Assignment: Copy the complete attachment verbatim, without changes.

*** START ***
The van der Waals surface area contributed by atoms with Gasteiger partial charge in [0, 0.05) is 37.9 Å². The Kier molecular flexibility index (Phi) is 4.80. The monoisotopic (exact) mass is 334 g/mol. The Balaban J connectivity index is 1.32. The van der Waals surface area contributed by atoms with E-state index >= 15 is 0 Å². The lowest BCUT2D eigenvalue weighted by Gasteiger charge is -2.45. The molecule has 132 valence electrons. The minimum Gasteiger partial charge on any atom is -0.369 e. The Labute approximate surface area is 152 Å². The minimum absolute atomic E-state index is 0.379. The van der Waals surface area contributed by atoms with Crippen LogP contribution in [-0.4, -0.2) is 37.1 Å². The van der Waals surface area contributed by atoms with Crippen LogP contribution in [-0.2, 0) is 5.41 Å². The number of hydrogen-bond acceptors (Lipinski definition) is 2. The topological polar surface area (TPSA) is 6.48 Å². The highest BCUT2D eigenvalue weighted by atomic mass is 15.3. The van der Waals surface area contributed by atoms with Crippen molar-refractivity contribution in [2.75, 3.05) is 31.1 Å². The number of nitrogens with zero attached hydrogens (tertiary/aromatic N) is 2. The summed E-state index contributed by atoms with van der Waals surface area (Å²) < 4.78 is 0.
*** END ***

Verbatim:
The van der Waals surface area contributed by atoms with Gasteiger partial charge in [0, 0.05) is 37.9 Å². The Kier molecular flexibility index (Phi) is 4.80. The monoisotopic (exact) mass is 334 g/mol. The Balaban J connectivity index is 1.32. The van der Waals surface area contributed by atoms with E-state index >= 15 is 0 Å². The lowest BCUT2D eigenvalue weighted by Gasteiger charge is -2.45. The molecule has 132 valence electrons. The minimum Gasteiger partial charge on any atom is -0.369 e. The Labute approximate surface area is 152 Å². The minimum absolute atomic E-state index is 0.379. The van der Waals surface area contributed by atoms with Crippen LogP contribution in [-0.4, -0.2) is 37.1 Å². The van der Waals surface area contributed by atoms with Crippen LogP contribution in [-0.2, 0) is 5.41 Å². The number of hydrogen-bond acceptors (Lipinski definition) is 2. The topological polar surface area (TPSA) is 6.48 Å². The highest BCUT2D eigenvalue weighted by atomic mass is 15.3. The van der Waals surface area contributed by atoms with Crippen molar-refractivity contribution in [2.75, 3.05) is 31.1 Å². The number of nitrogens with zero attached hydrogens (tertiary/aromatic N) is 2. The summed E-state index contributed by atoms with van der Waals surface area (Å²) < 4.78 is 0.